Chicken stock cube 1 (consommé cube in original recipe)
Tomato ketchup 4 tablespoons
Roux - made from wheat flour and butter 30g of each (*Hodatsu kudzu 20g in original recipe)
Pepper to taste
Sugar 2 tablespoons

*Hodatsu kudzu is a local speciality of Hodatsushimizu Town. Kudzu is also called Japanese arrowroot and is available in some Japanese stores in the UK.

Photograph courtesy of Hodatsushimizu Town

  1. Cut the onions, carrots and green peppers into small pieces. If using kudzu, dissolve it in a small amount of water.

  2. Lightly fry the onions, carrots and green peppers in a saucepan and add the white wine. Add the tomato juice, tomato ketchup, chicken stock cube and sugar.

  3. Place the oil and chicken in the pot and stir for 2 to 3 minutes.

  4. Bring the sauce to the boil and add the roux (or kudzu). Lastly, add pepper and salt (unless the tomato juice is already salted) to taste.

<For the omurice> (4 servings)

Chicken thigh 120g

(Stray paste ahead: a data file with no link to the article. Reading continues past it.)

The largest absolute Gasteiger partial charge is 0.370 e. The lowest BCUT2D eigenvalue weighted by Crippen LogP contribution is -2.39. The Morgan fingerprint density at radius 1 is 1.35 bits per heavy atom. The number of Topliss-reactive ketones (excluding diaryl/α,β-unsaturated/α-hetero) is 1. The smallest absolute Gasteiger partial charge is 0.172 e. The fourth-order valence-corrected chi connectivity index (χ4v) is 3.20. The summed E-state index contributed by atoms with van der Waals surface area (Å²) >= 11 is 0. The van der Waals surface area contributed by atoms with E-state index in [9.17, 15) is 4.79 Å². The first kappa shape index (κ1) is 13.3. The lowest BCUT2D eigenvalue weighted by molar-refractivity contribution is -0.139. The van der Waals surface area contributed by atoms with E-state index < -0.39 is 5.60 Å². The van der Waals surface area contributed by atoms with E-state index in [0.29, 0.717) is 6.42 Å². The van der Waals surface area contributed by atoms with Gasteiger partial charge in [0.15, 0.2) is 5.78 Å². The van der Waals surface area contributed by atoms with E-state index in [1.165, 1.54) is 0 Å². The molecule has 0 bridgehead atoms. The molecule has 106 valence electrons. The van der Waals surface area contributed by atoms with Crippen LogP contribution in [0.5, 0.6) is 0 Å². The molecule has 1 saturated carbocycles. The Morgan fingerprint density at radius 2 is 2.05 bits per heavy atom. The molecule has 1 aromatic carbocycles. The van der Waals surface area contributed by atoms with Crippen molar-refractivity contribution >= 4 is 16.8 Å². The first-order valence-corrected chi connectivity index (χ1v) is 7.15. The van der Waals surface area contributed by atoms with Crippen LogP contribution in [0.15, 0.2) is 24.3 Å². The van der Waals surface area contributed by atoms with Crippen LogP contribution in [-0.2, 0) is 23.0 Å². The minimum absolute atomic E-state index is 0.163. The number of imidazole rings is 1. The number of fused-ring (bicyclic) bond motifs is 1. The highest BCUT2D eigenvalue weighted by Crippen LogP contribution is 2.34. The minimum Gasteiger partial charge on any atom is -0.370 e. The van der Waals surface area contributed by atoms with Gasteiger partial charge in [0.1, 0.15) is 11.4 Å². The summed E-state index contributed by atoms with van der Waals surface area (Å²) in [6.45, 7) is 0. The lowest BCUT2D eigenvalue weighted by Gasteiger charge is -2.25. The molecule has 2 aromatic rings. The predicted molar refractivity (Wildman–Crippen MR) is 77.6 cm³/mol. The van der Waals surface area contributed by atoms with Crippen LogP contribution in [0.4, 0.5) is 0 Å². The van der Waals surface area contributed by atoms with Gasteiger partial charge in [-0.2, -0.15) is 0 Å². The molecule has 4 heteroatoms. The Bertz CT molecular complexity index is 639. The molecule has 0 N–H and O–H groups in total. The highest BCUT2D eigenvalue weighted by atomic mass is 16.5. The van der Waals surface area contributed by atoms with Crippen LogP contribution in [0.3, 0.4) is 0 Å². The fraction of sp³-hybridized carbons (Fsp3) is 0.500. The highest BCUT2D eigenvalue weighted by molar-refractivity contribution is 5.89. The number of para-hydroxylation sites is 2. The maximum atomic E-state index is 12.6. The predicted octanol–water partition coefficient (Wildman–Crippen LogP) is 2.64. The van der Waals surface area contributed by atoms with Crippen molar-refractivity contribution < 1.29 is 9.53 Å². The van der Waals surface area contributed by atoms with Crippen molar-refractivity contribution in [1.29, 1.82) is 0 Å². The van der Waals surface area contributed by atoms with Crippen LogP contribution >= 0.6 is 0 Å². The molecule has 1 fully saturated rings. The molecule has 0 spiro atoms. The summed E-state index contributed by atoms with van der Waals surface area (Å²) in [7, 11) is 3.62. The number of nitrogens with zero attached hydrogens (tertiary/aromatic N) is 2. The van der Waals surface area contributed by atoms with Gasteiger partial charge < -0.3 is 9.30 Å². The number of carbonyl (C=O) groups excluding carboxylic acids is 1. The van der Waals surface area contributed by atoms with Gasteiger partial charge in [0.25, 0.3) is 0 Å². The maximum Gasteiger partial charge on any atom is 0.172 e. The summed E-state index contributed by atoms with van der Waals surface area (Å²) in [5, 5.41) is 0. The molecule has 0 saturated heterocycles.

Onion 2
Pak choi 1 bunch*
Raw shiitake 2*
Seasoning made from one tablespoon of white wine, 6ml of soy sauce, 9ml of Japanese rice wine**
Rice 500g (see our previous instructions for cooking rice here)
Egg 8
Salt and pepper to taste
Tomato ketchup to taste

*Local products are used in the original recipe
**Adding this enables the rice to hold together better


  1. Cut the chicken thighs into small pieces of around 1cm in size.

  2. Heat one tablespoon of cooking oil in a frying pan and add the chicken. Lightly fry the chicken and then add a small amount of raw beaten egg. Add the onion and shiitake (finely chopped) and lightly fry. (Adding a small amount of raw egg absorbs any excess water from the mixture.)

  3. Add some slightly warm rice, salt, pepper and a small amount of your pre-prepared seasoning and cook well. Add pre-boiled pak choi and mix well.

  4. Add the ketchup to 2 and fry quickly. Turn off the heat as soon as it is mixed in. Make sure not to over-cook the mixture after the ketchup has been added.

  5. Heat some cooking oil in a large frying pan and add some beaten raw egg (about 2 eggs for one serving). Stir until half cooked.

  6. Place a quarter of the mixture in 3 on top of the egg in 4 and flatten out evenly. Turn off the heat.

  7. Fold the “omurice”. You can try the technique shown below.

  8. Add some of your “omurice sauce” as a garnish to finish.

Omurice folding technique:

*If you still need some help, you can watch a demonstration video on YouTube here (Japanese only).